So bottom line, it's unlikely to stave off coking. Running an improper octane on a GDI engine isn't good for it. Running higher RPMS more often will increase the chances of escaped gasses.


Now this is just my opinion, i'm no freaking genius, but i've worked on enough motors to see valve overlap and I know these cars are fun to drive and drive fast and hard.



I also know many people think premium fuel in our cars will somehow know that it's a 'slower burning' fuel. It won't, if it did our engines would be flex fuel rated and be setup that way since E85 has much higher octane.


Now tuners, such as overkill, adjust timings to compensate. Your stock ECU.....i doubt it's looking for it or knows how to compensate unless the anti-knock detection is going off but that's 180 from what I believe is causing this coking.


Now the catch can, will keep the motors from ingesting a few ounces of oil which will keep the plugs cleaner over time, giving a better spark and true to life expectancy. Beyond that I can't speak much to how they really do us any good.
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Old 06-09-2018, 01:13 PM   #33
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Quote:
Originally Posted by Jazzzed View Post
Speaking of the clean side, what exactly is this cylinder thing, and does it have filters or anything that we should be paying attention to?
It's completely sealed up. It must be some type of condensation chamber for the oil vapors to settle into before they get routed backed into the air intake. When I installed my Elite clean-side separator, that whole thing gets removed.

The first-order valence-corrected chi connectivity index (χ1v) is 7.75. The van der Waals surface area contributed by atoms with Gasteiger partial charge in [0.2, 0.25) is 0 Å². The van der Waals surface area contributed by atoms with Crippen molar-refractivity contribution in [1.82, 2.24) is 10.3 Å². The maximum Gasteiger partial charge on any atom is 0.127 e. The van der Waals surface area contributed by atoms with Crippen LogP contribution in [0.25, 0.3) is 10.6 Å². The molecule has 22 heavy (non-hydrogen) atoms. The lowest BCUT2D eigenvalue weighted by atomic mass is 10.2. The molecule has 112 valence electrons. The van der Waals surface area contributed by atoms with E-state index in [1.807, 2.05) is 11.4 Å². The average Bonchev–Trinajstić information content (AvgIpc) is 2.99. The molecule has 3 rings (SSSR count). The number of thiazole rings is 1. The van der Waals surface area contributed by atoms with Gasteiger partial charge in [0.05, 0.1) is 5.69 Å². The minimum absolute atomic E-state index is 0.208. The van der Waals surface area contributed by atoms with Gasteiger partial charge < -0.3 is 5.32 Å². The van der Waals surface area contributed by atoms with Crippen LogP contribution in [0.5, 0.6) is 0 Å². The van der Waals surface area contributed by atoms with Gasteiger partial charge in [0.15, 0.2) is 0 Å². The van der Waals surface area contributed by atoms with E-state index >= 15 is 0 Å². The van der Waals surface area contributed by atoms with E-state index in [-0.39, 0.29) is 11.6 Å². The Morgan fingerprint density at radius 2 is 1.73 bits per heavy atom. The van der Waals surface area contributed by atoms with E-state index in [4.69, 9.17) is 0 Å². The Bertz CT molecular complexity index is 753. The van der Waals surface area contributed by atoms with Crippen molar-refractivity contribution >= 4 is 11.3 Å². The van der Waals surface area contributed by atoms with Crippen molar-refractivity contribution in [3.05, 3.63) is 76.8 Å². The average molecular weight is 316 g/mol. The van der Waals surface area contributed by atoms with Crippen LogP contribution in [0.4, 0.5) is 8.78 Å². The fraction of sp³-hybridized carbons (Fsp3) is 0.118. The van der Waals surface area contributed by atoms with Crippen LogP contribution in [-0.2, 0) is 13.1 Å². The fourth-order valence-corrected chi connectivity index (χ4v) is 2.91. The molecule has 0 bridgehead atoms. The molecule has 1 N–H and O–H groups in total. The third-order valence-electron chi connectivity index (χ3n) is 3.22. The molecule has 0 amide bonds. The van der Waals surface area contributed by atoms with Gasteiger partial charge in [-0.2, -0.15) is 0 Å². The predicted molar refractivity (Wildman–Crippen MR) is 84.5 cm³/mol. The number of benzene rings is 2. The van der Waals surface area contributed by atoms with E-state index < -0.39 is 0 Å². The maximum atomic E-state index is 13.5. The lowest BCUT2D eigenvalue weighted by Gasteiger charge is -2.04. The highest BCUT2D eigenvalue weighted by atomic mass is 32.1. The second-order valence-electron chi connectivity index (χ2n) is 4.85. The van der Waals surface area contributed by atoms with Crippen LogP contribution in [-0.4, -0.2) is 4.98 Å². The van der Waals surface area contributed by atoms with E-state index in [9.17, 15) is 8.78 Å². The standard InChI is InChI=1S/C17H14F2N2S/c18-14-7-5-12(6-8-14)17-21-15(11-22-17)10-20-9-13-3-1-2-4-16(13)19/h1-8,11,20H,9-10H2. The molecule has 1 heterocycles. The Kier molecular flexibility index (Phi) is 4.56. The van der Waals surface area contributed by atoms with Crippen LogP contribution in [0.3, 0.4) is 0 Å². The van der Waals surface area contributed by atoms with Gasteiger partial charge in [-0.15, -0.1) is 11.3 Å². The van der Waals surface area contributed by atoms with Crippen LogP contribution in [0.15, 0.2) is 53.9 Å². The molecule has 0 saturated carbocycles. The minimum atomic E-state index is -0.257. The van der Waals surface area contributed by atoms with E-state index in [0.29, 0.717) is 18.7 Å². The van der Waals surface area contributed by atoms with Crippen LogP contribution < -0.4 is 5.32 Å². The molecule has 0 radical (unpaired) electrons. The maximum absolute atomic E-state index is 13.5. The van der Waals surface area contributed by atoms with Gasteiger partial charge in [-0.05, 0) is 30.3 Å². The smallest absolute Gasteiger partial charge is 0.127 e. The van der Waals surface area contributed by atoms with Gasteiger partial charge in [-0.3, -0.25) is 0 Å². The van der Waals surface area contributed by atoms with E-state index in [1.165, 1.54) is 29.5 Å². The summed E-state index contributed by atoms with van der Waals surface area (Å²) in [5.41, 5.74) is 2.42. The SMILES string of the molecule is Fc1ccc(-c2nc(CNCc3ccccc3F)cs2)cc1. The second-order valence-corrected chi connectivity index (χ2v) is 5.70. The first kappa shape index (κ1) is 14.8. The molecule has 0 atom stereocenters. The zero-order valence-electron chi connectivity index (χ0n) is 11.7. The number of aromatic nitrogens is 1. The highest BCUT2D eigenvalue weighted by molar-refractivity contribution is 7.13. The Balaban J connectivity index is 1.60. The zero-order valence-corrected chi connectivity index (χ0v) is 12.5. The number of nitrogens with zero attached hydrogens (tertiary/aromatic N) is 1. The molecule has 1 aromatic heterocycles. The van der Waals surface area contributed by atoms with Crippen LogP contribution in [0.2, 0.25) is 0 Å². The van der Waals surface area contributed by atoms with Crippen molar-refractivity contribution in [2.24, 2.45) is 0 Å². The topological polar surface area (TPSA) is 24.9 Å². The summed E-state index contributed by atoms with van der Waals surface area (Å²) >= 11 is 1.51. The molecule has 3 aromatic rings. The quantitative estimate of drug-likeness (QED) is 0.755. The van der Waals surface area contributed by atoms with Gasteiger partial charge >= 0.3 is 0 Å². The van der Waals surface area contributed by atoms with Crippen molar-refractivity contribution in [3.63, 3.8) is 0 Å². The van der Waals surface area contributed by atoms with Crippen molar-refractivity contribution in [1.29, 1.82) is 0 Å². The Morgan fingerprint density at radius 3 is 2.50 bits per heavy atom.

I just recently checked my air intake and TB, they were clean as a whistle. I also looked inside my intake from the TB and it to was clean inside. No oil residue to speak of.

I have super low miles, but I do idle it from time to time to keep the battery charged. However, when I do drive it, I'm always getting the revs up to enjoy some of the powerband.

So, I'm not sure why Kenny is getting so much gunk buildup on his intake valves again.
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Old 06-10-2018, 01:52 AM   #34
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Never had that in Aussie FLX
This is inside the Elite clean side separator

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Old 06-10-2018, 03:21 AM   #35
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Quote:
Originally Posted by Gossamer View Post
ok people you're all overthinking the catch can thing.



Follow the KISS principle here.


Snake oil, yes mostly.



Let's get back to basics.



First of all how does wet oil cause coking on a valve seated above the combustion chamber?? Coking is a result of combustion gasses, not motor oil.


Secondly these are 4 stroke motors, INTAKE/COMPRESSION/POWER/EXHAUST.


On intake, intake valve is open, sucks in air(fuel is now direct injection). Compression both valves closed, power(controlled explosion), exhaust, exhaust valve is now open.


Now gas burns at a constant rate, no magic pill changes that. Higher octane allows for less pre-detonation(means boom before you want).



Now they've tweaked these a lot over the years, but there's still valve overlap between intake and exhaust cycles. So you've still got some unburned gas that can escape. Yes modern tech it's miniscule but still there. The higher RPMS the more likely you'll see overlap because once again, gas burns at a consistent rate but higher RPMS causes more opening/closing during a minute. So still burning fuel can back into the chamber due to pressures which is what is most likely causing the coking.